I’m always impressed at how trees survive the winter months. Some look beleaguered but determined to stay green no matter what the weather. Others are pale and brittle, just trying to hang on until spring. Some are delicate, expressive, stoic, proud, suspended in wild contortions. Then, although their limbs are faded as driftwood, new buds suddenly appear.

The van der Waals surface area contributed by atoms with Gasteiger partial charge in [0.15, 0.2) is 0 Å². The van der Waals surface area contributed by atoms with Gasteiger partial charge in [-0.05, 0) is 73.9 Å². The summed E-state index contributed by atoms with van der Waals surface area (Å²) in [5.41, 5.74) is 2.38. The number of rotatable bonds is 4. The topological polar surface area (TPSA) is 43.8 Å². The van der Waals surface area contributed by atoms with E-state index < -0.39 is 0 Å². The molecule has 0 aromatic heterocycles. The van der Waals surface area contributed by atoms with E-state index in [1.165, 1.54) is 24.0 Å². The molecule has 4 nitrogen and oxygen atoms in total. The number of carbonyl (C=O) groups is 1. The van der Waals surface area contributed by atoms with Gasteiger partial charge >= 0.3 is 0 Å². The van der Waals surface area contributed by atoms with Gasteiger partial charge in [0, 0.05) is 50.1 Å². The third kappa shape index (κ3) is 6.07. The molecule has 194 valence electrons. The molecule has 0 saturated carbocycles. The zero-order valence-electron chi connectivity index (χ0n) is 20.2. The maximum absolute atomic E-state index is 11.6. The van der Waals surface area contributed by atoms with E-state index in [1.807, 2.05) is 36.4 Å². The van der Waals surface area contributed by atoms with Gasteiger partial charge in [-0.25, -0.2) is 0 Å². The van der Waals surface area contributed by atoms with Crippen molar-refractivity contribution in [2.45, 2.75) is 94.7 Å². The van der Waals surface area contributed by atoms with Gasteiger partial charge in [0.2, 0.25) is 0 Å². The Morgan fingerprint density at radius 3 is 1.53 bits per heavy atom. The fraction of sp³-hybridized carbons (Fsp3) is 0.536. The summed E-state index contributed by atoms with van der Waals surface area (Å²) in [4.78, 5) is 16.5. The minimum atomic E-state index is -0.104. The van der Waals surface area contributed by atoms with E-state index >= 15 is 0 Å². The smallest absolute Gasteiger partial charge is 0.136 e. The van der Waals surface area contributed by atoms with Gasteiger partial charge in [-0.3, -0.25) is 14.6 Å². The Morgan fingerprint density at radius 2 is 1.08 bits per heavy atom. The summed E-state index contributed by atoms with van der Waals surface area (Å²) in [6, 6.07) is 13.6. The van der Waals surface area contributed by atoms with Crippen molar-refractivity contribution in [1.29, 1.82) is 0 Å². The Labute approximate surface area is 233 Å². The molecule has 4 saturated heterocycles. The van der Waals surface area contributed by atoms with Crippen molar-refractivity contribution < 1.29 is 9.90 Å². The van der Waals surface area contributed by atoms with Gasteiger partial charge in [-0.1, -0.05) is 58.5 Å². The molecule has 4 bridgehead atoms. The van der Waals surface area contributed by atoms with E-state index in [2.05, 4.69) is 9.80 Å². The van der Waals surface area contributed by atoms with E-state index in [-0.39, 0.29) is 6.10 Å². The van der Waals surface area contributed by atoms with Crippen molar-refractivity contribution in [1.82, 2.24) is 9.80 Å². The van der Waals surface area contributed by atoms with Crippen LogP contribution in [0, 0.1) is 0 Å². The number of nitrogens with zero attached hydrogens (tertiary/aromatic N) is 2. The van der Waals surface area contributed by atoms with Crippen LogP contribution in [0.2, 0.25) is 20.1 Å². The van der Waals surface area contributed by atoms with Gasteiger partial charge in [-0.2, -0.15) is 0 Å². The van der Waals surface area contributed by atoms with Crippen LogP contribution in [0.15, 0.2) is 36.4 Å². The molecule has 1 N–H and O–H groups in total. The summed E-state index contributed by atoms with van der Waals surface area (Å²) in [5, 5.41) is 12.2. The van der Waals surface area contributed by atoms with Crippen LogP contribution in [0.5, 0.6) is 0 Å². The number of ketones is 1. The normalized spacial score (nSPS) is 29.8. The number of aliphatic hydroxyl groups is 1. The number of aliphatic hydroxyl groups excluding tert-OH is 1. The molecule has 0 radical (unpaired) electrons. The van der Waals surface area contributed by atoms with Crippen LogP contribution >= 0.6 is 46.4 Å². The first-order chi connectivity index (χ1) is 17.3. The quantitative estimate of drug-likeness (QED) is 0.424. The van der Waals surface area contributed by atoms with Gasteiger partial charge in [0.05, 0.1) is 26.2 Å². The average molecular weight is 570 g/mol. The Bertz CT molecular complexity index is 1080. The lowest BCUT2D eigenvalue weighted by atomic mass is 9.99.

January trees get no attention in New York. Fall’s where the action is — the color, the rush of color. We look up in fall. But when the leaves fall, we, in fact, look down. If we looked, we’d see, revealed each January, wild clumps of tangled nests suddenly left behind. Birds lived here. Behind the leaves we knew — green, colored, brown, whatever — these nests were obscured. Now empty and otherwise unsightly, these brown scrambled houses are in plain view. But only a few are looking up to see them.